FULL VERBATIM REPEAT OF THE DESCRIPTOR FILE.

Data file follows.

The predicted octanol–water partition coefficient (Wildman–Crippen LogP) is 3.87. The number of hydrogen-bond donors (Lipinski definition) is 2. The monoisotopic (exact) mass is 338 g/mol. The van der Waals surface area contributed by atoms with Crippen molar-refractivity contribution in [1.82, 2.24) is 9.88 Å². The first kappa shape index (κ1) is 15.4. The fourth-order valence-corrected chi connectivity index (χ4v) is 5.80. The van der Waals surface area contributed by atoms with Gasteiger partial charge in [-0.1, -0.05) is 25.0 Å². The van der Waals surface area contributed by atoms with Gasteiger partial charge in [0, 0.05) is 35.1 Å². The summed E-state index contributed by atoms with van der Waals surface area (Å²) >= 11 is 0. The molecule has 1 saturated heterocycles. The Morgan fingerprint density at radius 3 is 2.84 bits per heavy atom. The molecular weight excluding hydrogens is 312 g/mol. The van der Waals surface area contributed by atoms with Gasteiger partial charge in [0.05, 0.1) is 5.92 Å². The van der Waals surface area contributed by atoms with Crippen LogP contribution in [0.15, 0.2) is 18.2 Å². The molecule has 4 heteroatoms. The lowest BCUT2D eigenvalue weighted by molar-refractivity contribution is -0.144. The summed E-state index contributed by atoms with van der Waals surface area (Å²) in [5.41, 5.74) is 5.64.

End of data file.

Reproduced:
The predicted octanol–water partition coefficient (Wildman–Crippen LogP) is 3.87. The number of hydrogen-bond donors (Lipinski definition) is 2. The monoisotopic (exact) mass is 338 g/mol. The van der Waals surface area contributed by atoms with Crippen molar-refractivity contribution in [1.82, 2.24) is 9.88 Å². The first kappa shape index (κ1) is 15.4. The fourth-order valence-corrected chi connectivity index (χ4v) is 5.80. The van der Waals surface area contributed by atoms with Gasteiger partial charge in [-0.1, -0.05) is 25.0 Å². The van der Waals surface area contributed by atoms with Gasteiger partial charge in [0, 0.05) is 35.1 Å². The summed E-state index contributed by atoms with van der Waals surface area (Å²) >= 11 is 0. The molecule has 1 saturated heterocycles. The Morgan fingerprint density at radius 3 is 2.84 bits per heavy atom. The molecular weight excluding hydrogens is 312 g/mol. The van der Waals surface area contributed by atoms with Gasteiger partial charge in [0.05, 0.1) is 5.92 Å². The van der Waals surface area contributed by atoms with Crippen LogP contribution in [0.15, 0.2) is 18.2 Å². The molecule has 4 heteroatoms. The lowest BCUT2D eigenvalue weighted by molar-refractivity contribution is -0.144. The summed E-state index contributed by atoms with van der Waals surface area (Å²) in [5.41, 5.74) is 5.64.